"Oh, Kurt! Just a second, my friend. Here, for you! It is, I believe, the largest fish I ever caught. Possibly the largest fish anyone ever caught. You can give it to your master, Duffmeister, the old devil. Oh, don't look at me that way, Kurt. Duffmeister is your master, and he is an old devil...and, it's too nice a day to be talking about it."
These words, typed from memory, were my first lines, and the very first lines in the play The Pied Piper of Hamelin by William Glennon. I played Bertram von Braun. This was the first time I was ever in a non-school play. It was presented by the Clarksville Civic Theatre in the summer, and I was very glad I got to audition for it and got a good role too! ("Kurt" was played by my friend Jimmy Winters.) Clearly this was the beginning of a stronger interest in being an actor.
Remo Russo died this year. This was the first death I was old enough to process, and of course it made me very sad. However, it did lead to Dorothy Ann Russo moving back to Clarksville, which made me happy indeed.
I turned 12, and attended Burt Junior High. I believe my homeroom teacher was Mr. Dowlen. And if memory serves, it was here that Scott Holmes and I began our "Ba" series of books, which we wrote and illustrated. It chronicled the adventures of Morgul, Goz, Blorful, Bug, Egg, and a number of other characters.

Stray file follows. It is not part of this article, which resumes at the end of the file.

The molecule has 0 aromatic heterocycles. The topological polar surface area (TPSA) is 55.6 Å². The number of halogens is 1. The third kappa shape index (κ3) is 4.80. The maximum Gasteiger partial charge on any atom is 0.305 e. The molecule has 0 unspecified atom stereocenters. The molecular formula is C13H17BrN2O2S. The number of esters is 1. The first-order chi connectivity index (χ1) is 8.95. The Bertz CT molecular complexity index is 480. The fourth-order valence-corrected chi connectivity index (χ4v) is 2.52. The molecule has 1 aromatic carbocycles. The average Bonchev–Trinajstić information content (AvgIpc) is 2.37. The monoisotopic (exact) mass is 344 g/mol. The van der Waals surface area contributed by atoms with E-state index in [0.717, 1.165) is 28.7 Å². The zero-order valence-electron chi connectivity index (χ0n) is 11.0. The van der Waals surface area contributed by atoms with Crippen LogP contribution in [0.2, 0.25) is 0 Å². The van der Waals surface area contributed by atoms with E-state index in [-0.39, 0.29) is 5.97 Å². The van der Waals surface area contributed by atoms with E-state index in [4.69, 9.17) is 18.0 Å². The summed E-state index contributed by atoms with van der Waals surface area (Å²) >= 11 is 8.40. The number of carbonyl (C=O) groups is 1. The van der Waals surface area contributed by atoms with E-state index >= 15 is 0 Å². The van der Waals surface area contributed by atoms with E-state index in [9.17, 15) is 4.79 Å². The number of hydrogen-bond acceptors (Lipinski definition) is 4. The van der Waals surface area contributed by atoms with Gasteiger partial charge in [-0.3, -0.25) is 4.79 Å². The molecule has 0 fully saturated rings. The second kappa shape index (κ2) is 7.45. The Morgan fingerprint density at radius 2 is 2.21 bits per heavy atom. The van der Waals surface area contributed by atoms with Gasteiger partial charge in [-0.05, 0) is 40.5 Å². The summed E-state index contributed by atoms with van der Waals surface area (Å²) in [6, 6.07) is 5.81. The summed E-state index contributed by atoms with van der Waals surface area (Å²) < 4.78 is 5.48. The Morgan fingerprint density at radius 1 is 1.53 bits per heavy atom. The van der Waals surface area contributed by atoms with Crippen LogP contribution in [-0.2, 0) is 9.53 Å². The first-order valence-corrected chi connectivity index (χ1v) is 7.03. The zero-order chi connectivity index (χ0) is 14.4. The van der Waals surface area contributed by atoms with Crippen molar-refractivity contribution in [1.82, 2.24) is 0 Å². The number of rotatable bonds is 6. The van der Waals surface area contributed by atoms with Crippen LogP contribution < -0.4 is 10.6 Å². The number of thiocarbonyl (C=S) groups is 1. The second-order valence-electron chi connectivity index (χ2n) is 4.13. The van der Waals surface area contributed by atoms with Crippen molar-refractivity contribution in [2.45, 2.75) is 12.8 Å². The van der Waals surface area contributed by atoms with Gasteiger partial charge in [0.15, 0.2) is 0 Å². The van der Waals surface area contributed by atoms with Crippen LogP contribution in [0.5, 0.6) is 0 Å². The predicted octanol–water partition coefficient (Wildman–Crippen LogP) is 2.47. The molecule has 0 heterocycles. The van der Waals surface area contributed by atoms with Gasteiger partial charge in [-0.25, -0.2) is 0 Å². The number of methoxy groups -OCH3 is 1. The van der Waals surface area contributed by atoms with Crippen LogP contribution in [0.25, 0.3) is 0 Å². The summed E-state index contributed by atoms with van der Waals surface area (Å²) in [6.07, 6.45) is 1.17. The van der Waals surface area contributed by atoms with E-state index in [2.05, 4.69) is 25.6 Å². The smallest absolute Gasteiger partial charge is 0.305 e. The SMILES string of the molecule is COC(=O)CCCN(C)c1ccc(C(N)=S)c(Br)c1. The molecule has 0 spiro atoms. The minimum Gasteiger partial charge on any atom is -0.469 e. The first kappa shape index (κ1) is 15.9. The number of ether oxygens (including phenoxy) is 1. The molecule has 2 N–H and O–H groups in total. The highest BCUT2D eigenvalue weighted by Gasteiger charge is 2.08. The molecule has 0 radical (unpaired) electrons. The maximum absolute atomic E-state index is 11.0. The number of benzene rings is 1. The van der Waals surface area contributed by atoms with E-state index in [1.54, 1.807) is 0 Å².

The TAG program started. "TAG" stood for "Talented and Gifted". Oh, how many talented and gifted students at Burt were deemed not worthy of being in TAG! It's sad. But I was accepted. Our teacher, Mae Goodlett, was wonderful.
I was also very interested in magic, and in being a magician, and I had a great number of tricks. I believe this interest also began around 1975, with meeting my friend Kevin Souza.
Saturday Night Live began on October 11th, which is notable itself, but of course there were the Henson "Land of Gorch" skits on it as well. Did I see them? Not with regularity, I think. Past my bedtime, I'm sure. But I do think I caught one or two.
A Chorus Line opened. I would never do this show, for reasons any choreographer who's worked with me could explain. But my mother had the cast album, and loved it. I know that my mother always wanted to be an actress. She told me that she did something in a talent show once, and someone told her that she was good, which always made her want to pursue it, and regret that she hadn't. How sad to think of people growing up in a time when they felt they couldn't try to do things, and didn't dare to dare to try. But thus it was for women of my mother's generation. They were "stuck". And of course, it's only fair to note that there were women of my mother's generation who did dare to have careers, and succeeded gloriously. But...back to A Chorus Line. I think my mother liked listening to it so much because she identified with those striving, struggling women in "At the Ballet", and "Nothing". Listening to it made her misty.